Opt for the purchase and installation of an electric thermal storage heating system combined with a central heat pump and receive $22,000 in financial assistance from Hydro‑Québec


Learn more about the LogisVert Efficient Homes Program if you wish to have an electric thermal storage system installed. For more information, contact one of the List of Steffes authorized installers [PDF 145 kB].

Less well known in Québec, electric thermal storage (ETS) is a technology that has been in use for a number of years in areas where dynamic pricing is available.

Who is this technology for?

Central heating with electric thermal storage is for customers wishing to replace their fuel‑burning central heating system with an electric one, as well as those who need to invest in a new system.

What is a central heating ETS system?

It’s a fuelless central heating system with the defining feature of storing heat in a thermal mass made up of bricks.

During peak demand events, the system is programmed to stop powering the electric elements and the house is heated by the heat accumulated in the bricks.

Duration : 1 minutes 37 seconds
Image of an electric thermal storage system with the components

Image of an electric thermal storage system with the following components:

  1. 1Exchanger for heat pump (optional)
  2. 2Insulation
  3. 3Thermal mass
  4. 4Electric elements
  5. 5Fan

Combining an electric thermal storage (ETS) system with a heat pump

For additional benefits, the central heating system with electric thermal storage can be combined with a heat pump. There are numerous advantages to this combination:

  • It provides a highly efficient, all-in-one heating and air-conditioning system that is fully electric.
  • It optimizes system performance by taking full advantage of the efficiency of the heat pump—for both heating and air conditioning.
  • By regulating the home’s air supply temperature, it eliminates the cooling sensation associated with the forced air caused by heating with a heat pump.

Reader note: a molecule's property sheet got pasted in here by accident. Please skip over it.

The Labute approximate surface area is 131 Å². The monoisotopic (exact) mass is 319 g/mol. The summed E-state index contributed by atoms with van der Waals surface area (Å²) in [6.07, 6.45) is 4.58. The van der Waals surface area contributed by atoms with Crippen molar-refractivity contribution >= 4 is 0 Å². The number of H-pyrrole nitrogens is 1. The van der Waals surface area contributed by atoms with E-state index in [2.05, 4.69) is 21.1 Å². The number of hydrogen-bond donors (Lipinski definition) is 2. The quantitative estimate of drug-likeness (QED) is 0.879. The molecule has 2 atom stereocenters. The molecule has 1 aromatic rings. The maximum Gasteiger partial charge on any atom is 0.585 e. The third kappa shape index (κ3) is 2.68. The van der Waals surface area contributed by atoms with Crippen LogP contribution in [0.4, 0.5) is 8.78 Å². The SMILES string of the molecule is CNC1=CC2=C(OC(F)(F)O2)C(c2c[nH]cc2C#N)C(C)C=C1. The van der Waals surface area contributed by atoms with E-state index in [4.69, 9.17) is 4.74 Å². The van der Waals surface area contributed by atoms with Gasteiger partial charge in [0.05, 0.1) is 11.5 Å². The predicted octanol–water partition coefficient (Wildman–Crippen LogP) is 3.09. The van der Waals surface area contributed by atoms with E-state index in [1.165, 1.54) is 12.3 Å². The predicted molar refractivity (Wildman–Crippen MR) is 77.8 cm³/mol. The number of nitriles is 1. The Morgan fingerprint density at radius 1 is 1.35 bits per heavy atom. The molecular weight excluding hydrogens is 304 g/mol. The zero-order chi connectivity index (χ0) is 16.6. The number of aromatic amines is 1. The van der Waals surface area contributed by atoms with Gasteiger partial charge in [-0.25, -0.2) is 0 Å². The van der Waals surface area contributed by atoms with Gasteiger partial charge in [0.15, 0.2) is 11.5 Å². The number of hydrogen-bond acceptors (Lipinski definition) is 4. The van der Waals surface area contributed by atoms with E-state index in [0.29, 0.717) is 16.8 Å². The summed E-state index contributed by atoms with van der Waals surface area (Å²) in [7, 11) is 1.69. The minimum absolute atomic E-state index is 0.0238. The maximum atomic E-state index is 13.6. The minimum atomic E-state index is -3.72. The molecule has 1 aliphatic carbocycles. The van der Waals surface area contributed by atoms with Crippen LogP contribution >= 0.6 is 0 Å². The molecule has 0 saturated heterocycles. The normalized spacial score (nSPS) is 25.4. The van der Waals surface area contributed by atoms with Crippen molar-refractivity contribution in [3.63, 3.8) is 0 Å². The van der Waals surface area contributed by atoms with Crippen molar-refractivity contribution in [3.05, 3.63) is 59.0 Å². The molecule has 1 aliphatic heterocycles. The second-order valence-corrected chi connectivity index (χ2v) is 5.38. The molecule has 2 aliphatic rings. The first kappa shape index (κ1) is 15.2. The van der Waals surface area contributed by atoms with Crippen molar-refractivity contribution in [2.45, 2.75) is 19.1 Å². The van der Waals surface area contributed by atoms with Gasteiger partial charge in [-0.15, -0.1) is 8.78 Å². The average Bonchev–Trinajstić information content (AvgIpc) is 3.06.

In short, combining an ETS system with a heat pump, when used with dynamic pricing, such as Rate Flex D, is the most cost-effective, fully electric heating and air‑conditioning system that offers the most comfort.

What’s the difference between common heating systems?

Illustration of a central heating ETS system

When there is a demand for heat, this type of system draws on heat that’s been stored in a thermal mass made from high-density ceramic bricks. These bricks are heated to a high temperature using electric elements. However, during peak demand events, the system is programmed to turn off these elements and the house is heated using only the stored heat. Result? During these short periods, you stay cozy and warm while using a lot less electricity during peak periods.

What’s more, with dynamic pricing (Rate Flex D), you can lower your electricity bill by reducing your electricity use during peak demand events, without any sacrifice to comfort.

All about Rate Flex D

Illustration of a traditional electric central heating system

When the temperature drops to a certain point, the thermostat activates the electric heating elements and fan to heat the house. A significant amount of electricity must therefore be used to keep the air warmed.

Illustration of a dual-energy heating system

This type of system heats the air by drawing on two energy sources: electricity as the main source, and some form of fuel as the backup source. Most of the time, the house is heated when the thermostat activates the electric heating elements and fan. However, when the temperature reaches a specific threshold (based on the region), the system switches to the backup heat source, which runs on a fuel like oil, propane or natural gas. Since the electric heating elements are not in use at that time, you use much less electricity.